Keeping a Diverse View of the Mind: Some Thoughts on Charlie Rose Brain Series 2: Depression

It was with great interest that I watched the Charlie Rose show on the brain and depression. Mr. Rose has been doing a series of shows that highlight the latest neuroscience research on the brain. This show in particular focused on the clinical situation of depression. Mr. Rose’s panel of guests, comprised mostly of scientific researchers and academics, provided informed and useful information about depression in its unipolar (Major Depressive Disorder) and bipolar (Bipolar Affective Disorder) manifestations. They made clear that they were not addressing more ordinary experiences of sadness or “the blues.” The show is educational especially for someone minimally aware of depression (a blog entry from someone whose mother is experiencing depression speaks to this usefulness). One guest in particular, Andrew Solomon, the author of a well-researched as well as intimate memoir on depression, The Noonday Demon, spoke eloquently from his experience of depression. The guests talked about research on the brain that now reveals the areas that are implicated with depression.

The objection that I have with the show, however, is that it takes a unipolar view of what is a complex and multidimensional phenomenon. The panelists understand depression as a disease or, as the moderator, Eric Kandel says, a “disorder.” Their interest is the brain, and their focus is, therefore, on changes in brain chemistry and functioning that result in depression. The thesis behind this model is that something happens, particularly to the neurotransmitters, which impairs the functioning of the brain. They see depression similarly to other diseases with biological etiology, such as diabetes or Parkinson’s disease.

As a psychotherapist who has focused over the years in working with people suffering from depression and anxiety, I have learned that there are other important ways of understanding and working with depression. In my work, I take an eclectic view. While I do not dismiss the notion of depression as a disease, I also remain open to understanding it along more psychological and emotional dimensions.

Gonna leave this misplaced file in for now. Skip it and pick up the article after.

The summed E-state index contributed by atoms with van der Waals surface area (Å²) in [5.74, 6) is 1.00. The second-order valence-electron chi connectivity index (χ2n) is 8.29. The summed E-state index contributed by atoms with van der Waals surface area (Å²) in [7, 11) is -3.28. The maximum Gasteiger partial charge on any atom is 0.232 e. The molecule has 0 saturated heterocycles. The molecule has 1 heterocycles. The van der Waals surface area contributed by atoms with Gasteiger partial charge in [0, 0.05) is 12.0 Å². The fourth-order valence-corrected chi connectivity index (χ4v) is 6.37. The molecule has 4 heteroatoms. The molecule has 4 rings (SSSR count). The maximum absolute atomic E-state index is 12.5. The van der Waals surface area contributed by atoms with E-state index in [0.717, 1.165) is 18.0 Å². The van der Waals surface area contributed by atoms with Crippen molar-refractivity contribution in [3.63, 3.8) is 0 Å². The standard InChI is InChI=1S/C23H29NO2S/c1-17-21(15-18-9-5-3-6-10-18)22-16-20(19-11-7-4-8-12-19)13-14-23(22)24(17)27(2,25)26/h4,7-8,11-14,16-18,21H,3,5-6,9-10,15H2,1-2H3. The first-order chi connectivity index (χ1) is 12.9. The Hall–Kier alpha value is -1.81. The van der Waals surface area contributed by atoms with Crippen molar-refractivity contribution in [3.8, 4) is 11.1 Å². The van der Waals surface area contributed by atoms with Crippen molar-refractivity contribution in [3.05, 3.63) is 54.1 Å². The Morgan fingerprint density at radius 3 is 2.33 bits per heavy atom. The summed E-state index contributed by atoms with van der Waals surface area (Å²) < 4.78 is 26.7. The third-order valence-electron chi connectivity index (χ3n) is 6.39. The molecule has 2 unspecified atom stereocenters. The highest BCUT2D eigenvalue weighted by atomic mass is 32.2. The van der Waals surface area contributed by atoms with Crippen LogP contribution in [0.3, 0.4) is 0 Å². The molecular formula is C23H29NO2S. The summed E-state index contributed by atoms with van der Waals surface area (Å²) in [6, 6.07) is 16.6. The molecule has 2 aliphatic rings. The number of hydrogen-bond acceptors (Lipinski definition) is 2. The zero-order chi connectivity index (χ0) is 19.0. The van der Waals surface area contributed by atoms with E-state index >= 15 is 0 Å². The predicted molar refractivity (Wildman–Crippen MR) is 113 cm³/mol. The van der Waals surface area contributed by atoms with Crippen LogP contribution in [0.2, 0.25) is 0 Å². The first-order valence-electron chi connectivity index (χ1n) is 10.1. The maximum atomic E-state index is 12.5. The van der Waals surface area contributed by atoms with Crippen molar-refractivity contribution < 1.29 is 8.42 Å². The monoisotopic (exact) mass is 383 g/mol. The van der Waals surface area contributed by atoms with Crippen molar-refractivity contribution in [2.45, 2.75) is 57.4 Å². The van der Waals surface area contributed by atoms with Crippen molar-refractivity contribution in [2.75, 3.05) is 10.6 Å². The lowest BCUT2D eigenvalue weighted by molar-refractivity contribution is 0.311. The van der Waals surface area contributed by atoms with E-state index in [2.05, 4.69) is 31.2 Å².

Depression may be seen more as a symptom, an indicator of something else that is terribly wrong overall. Andrew Solomon says that he believes the opposite of depression is not happiness, but is vitality. I agree with him. From this point of view, depression signals some sort of problem in vitality, in the force that animates one’s life. The focus then in psychotherapy as I practice it is to understand what constricts or obstructs a person’s access to his or her vitality. These obstacles may be many things: specific traumas from the past that are unresolved and drain one’s energy; long-held negative beliefs about oneself and the world; maladaptive and persistent coping strategies for dealing with life’s challenges. The goal of therapy, in addition to understanding what has gone wrong, is to help stimulate a vital engagement in life.

Another view of depression focuses on it as a person’s unconscious attempts to cope. This may seem ironic, of course, given that the suffering associated with depression is often quite severe. Yet it may seem to a person that that suffering is the better of two evils. Clients of mine often speak of the depressed state as one of “numbness.” They see their depression not so much a byproduct of feelings (in that way it is different than say feeling sad); rather it is more the absence of feeling. That numbness is meant (unconsciously) as a coping strategy, a defense against not only painful feelings, but seemingly intolerable ones. The goals of psychotherapy are to provide a safe and trusting process for someone to reopen feeling sectors that have been shut down, to feel and thus work through the emotional issues that seem so intolerable and intractable. In this way, psychotherapy treatment helps the person create better defenses, ones that don’t impede emotional ways of responding to life.